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Designing quantum phases in monolayer graphene Nigge, Pascal Alexander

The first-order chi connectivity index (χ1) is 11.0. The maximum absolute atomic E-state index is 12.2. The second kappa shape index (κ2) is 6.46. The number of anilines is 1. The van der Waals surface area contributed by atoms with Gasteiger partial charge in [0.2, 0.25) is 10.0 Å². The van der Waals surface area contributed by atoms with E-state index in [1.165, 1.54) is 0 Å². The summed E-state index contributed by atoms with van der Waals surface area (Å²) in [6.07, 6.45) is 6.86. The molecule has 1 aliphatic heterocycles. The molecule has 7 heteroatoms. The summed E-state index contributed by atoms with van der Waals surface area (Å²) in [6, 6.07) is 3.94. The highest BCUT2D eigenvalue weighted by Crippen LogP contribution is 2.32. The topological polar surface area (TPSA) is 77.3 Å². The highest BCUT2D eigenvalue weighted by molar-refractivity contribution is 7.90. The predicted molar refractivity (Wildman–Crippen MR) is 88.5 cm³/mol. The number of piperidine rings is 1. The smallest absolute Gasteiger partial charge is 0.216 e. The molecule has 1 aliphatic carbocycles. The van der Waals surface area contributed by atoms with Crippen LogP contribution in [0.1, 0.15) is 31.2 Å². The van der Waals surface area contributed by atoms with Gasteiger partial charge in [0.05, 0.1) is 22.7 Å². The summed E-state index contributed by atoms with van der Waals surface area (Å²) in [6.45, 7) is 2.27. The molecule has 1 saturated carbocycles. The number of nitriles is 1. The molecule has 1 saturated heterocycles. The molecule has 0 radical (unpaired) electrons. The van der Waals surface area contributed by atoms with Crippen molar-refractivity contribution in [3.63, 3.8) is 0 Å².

The physics of quantum materials is at the heart of current condensed matter research. The interactions in these materials between electrons themselves, with other excitations, or external fields can lead to a number of macroscopic quantum phases like superconductivity, the quantum Hall effect, or density wave orders. But the experimental study of these materials is often hindered by complicated structural and chemical properties as well as by the involvement of toxic elements. Graphene, on the other hand, is a purely two-dimensional material consisting of a simple honeycomb lattice of carbon atoms. Since it was discovered experimentally, graphene has become one of the most widely studied materials in a range of research fields and remains one of the most active areas of research today. However, even though graphene has proven to be a promising platform to study a plethora of phenomena, the material itself does not exhibit the effects of correlated electron physics. In this thesis, we show two examples of how epitaxially grown large-scale graphene can be exploited as a platform to design quantum phases through interaction with a substrate and intercalation of atoms. Graphene under particular strain patterns exhibits pseudomagnetic fields. This means the Dirac electrons in the material behave as if they were under the influence of a magnetic field, even though no external field is applied. We are able to create large homogeneous pseudomagnetic fields using shallow nanoprisms in the substrate, which allows us to study the strain-induced quantum Hall effect in a momentum-resolved fashion using angle-resolved photoemission spectroscopy (ARPES). In the second part, we show how the intercalation of gadolinium can be used to couple flat bands in graphene to ordering phenomena in gadolinium. Flat bands near the Fermi level are theorised to enhance electronic correlations, and in combination with novel ordering phenomena, play a key role in many quantum material families. Our ARPES and resonant energy-integrated X-ray scattering (REXS) measurements reveal a complex interplay between different quantum phases in the material, including pseudogaps and evidence for a density wave order.

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